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Book review: Strong stories - How the Dutch are reinventing spatial planning

By T. Hartmann and T.J.M. Spit


“This book makes a case for the power and importance of the\ud narrative, emotional, and symbolic aspects of spatial planning”\ud (p. 246). In Dutch and English, the editors of Strong\ud Stories—How the Dutch Are Reinventing Spatial Planning\ud present a theoretical planning concept: strong stories. The\ud authors reflect on practical planning examples throughout\ud the Netherlands, selecting many water-related planning\ud cases, such as river bypasses, polder developments, etc.\ud After introducing the concept of strong stories in the first\ud section, the book presents sections on knowledge and participation,\ud planning with stories, anchoring stories, and\ud finally on responsibility for quality and democracy, with the\ud concluding section summing up the findings.\ud In the introductory section, “The Power of Strong\ud Stories,” the editors state that “without a strong story there\ud can be no successful planning” (p. 13). They reflect on the\ud roles of planners and of their expertise in the planning process,\ud presenting a definition of planning that emphasizes the\ud key roles of communication and coordination (p. 14). The\ud editors conclude this section with the explanation that strong\ud stories lead to spatial quality by tying together visions,\ud knowledge, and democratic legitimacy.\ud After this introduction by the editors, four sections with a\ud similar structure follow. Each section consists of a general\ud introduction and some case studies presented by Hajer, van’t\ud Klooster, and Grijzen. Different authors in independent\ud essays then reflect on the overall topic of the section (without\ud referring to the case studies). This structure shows the\ud inductive way of elaborating on the idea of strong stories.\ud Methodologically, however, this structure is not always pursued\ud consistently—instead of using the same case studies in\ud different sections for discussion from various facets, some\ud case studies just run through all the sections while others are\ud just used selectively in particular sections. The selection of\ud cases is not well reasoned either. The essays do not all reflect\ud on the case studies presented by the editors and sometimes\ud present their own cases (e.g., in Hemel’s essay)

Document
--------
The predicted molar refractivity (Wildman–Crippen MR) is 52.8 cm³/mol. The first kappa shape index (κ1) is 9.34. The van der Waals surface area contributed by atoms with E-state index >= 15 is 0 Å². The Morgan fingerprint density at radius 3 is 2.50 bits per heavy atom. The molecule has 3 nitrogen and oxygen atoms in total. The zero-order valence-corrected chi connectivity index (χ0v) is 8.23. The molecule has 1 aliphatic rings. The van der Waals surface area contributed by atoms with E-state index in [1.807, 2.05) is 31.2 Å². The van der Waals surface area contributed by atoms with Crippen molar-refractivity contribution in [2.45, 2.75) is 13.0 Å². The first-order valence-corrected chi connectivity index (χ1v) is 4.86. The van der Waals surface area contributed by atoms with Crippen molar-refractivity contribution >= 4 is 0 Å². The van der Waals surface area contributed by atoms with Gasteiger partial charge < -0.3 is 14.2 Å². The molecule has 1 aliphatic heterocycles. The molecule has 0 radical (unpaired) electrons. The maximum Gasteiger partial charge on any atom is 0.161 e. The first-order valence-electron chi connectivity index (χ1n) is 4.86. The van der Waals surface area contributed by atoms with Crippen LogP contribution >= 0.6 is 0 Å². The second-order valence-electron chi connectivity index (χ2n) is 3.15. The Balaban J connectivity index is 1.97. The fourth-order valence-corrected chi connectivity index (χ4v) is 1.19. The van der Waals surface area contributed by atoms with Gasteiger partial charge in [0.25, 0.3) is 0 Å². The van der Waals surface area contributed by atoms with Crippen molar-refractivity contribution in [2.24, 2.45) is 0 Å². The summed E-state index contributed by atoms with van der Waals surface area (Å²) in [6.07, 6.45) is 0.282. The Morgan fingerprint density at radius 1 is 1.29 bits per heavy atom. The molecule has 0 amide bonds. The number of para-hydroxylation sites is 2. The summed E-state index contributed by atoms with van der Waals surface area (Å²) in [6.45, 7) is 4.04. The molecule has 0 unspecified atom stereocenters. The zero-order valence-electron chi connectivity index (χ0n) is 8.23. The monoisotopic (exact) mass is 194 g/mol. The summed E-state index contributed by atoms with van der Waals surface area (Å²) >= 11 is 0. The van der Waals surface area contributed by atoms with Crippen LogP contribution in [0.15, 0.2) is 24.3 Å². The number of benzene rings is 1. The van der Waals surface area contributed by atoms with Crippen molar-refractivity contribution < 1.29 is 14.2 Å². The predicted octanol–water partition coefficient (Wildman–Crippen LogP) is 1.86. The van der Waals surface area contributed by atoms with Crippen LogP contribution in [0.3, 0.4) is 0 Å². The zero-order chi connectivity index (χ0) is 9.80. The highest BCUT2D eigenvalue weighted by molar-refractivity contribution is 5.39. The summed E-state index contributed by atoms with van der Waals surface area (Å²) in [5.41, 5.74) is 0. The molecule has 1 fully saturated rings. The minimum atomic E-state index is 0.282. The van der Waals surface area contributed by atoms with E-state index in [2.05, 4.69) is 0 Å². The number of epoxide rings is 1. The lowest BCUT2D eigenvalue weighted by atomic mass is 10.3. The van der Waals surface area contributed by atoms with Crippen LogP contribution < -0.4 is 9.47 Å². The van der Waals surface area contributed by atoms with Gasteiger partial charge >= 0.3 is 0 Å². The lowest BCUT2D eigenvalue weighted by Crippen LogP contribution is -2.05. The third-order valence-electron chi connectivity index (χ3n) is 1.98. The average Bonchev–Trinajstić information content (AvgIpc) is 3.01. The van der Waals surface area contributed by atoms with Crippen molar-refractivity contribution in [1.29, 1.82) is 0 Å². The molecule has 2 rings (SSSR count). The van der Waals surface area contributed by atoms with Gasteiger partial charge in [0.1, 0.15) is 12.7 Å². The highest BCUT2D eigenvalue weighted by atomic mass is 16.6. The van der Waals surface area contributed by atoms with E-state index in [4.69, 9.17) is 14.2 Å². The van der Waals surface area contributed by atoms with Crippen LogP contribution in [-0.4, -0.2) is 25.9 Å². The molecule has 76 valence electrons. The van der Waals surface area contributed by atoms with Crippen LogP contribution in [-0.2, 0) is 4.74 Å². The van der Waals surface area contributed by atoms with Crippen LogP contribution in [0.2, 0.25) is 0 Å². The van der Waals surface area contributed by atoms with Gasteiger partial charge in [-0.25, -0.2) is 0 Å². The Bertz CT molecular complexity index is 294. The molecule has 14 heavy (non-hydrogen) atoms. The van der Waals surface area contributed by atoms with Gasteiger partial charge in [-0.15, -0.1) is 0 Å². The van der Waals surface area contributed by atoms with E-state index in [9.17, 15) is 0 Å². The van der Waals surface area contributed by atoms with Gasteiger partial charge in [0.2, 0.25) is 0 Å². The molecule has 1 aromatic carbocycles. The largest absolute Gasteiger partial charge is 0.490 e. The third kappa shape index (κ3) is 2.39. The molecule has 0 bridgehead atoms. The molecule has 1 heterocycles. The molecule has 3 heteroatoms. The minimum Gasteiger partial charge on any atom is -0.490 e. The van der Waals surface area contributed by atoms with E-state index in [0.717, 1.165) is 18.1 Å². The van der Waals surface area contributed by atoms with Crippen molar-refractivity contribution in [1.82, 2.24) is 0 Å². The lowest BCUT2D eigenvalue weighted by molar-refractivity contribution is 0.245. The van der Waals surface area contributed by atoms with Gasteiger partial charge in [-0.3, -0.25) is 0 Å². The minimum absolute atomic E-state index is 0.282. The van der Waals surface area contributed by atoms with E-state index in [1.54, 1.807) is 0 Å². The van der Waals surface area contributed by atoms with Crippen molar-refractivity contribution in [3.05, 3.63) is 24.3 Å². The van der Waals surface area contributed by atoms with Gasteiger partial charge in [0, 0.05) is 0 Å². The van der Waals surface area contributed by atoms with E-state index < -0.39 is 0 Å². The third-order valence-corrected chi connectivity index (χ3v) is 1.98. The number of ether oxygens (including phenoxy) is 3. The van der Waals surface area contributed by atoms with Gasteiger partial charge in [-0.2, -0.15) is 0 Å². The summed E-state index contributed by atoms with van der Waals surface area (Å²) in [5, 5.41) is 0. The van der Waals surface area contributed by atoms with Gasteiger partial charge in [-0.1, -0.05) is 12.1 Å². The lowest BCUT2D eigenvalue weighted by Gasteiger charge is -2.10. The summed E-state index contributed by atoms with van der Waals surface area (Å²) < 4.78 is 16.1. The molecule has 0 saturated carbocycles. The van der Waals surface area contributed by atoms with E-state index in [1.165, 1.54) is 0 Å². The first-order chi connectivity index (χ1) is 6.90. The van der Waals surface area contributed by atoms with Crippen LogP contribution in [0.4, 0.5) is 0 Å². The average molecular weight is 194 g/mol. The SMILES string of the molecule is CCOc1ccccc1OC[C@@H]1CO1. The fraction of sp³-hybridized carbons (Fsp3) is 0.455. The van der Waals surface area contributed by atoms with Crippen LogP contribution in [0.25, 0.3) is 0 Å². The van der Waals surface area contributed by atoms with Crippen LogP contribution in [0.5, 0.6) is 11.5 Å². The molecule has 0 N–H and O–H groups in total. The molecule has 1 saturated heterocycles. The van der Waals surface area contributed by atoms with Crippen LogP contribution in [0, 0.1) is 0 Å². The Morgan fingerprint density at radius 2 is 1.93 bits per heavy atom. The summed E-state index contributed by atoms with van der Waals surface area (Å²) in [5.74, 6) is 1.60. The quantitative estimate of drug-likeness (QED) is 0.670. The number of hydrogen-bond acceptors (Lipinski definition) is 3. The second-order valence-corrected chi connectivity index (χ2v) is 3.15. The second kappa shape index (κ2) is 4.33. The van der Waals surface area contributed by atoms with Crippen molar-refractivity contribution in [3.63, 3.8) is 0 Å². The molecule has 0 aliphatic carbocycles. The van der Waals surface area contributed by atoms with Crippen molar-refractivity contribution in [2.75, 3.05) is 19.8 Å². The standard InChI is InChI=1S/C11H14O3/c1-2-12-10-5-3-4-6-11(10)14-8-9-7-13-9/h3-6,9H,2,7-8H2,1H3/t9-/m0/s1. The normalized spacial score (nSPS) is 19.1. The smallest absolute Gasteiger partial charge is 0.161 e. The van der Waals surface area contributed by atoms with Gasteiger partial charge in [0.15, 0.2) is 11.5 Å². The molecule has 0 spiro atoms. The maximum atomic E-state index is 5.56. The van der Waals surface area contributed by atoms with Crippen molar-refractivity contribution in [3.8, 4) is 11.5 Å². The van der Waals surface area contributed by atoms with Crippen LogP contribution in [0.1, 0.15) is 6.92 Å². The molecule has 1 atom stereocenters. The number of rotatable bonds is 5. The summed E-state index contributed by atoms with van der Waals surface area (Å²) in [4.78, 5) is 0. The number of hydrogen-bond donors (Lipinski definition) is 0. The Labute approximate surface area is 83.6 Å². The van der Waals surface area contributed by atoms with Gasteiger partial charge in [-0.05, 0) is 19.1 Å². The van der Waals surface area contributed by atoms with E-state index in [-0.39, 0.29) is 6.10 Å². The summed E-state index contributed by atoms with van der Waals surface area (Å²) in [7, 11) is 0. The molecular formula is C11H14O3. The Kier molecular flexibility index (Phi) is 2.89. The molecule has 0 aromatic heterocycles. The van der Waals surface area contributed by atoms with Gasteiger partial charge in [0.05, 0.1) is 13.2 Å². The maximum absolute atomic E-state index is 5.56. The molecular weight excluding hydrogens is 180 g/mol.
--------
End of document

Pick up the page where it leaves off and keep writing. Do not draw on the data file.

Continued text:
Topics: Sociale Geografie & Planologie, Sociale Geografie & Planologie
Year: 2012
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